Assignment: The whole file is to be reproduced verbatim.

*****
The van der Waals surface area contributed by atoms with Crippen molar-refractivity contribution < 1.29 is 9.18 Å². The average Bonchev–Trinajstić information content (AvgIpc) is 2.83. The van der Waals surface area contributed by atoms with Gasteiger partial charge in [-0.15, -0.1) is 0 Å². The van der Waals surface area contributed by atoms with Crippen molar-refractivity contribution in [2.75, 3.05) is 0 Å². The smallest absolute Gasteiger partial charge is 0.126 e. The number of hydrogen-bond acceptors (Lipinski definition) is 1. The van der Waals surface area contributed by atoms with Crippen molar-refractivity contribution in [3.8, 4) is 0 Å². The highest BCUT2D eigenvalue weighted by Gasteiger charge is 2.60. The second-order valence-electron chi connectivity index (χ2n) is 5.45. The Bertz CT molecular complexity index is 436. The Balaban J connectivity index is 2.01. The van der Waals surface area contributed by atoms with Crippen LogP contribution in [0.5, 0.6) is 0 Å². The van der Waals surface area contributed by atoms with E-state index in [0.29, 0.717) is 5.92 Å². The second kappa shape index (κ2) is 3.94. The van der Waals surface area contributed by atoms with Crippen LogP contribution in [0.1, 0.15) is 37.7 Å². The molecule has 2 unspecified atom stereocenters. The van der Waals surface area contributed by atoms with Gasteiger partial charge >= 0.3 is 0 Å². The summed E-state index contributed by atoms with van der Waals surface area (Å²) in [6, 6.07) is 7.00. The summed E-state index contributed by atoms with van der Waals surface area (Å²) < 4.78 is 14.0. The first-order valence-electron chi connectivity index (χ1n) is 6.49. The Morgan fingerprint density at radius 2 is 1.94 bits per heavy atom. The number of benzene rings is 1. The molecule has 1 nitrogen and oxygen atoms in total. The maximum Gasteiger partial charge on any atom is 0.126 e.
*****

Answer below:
The van der Waals surface area contributed by atoms with Crippen molar-refractivity contribution < 1.29 is 9.18 Å². The average Bonchev–Trinajstić information content (AvgIpc) is 2.83. The van der Waals surface area contributed by atoms with Gasteiger partial charge in [-0.15, -0.1) is 0 Å². The van der Waals surface area contributed by atoms with Crippen molar-refractivity contribution in [2.75, 3.05) is 0 Å². The smallest absolute Gasteiger partial charge is 0.126 e. The number of hydrogen-bond acceptors (Lipinski definition) is 1. The van der Waals surface area contributed by atoms with Crippen molar-refractivity contribution in [3.8, 4) is 0 Å². The highest BCUT2D eigenvalue weighted by Gasteiger charge is 2.60. The second-order valence-electron chi connectivity index (χ2n) is 5.45. The Bertz CT molecular complexity index is 436. The Balaban J connectivity index is 2.01. The van der Waals surface area contributed by atoms with Crippen LogP contribution in [0.5, 0.6) is 0 Å². The van der Waals surface area contributed by atoms with E-state index in [0.29, 0.717) is 5.92 Å². The second kappa shape index (κ2) is 3.94. The van der Waals surface area contributed by atoms with Crippen LogP contribution in [0.1, 0.15) is 37.7 Å². The molecule has 2 unspecified atom stereocenters. The van der Waals surface area contributed by atoms with Gasteiger partial charge >= 0.3 is 0 Å². The summed E-state index contributed by atoms with van der Waals surface area (Å²) in [6, 6.07) is 7.00. The summed E-state index contributed by atoms with van der Waals surface area (Å²) < 4.78 is 14.0. The first-order valence-electron chi connectivity index (χ1n) is 6.49. The Morgan fingerprint density at radius 2 is 1.94 bits per heavy atom. The number of benzene rings is 1. The molecule has 1 nitrogen and oxygen atoms in total. The maximum Gasteiger partial charge on any atom is 0.126 e.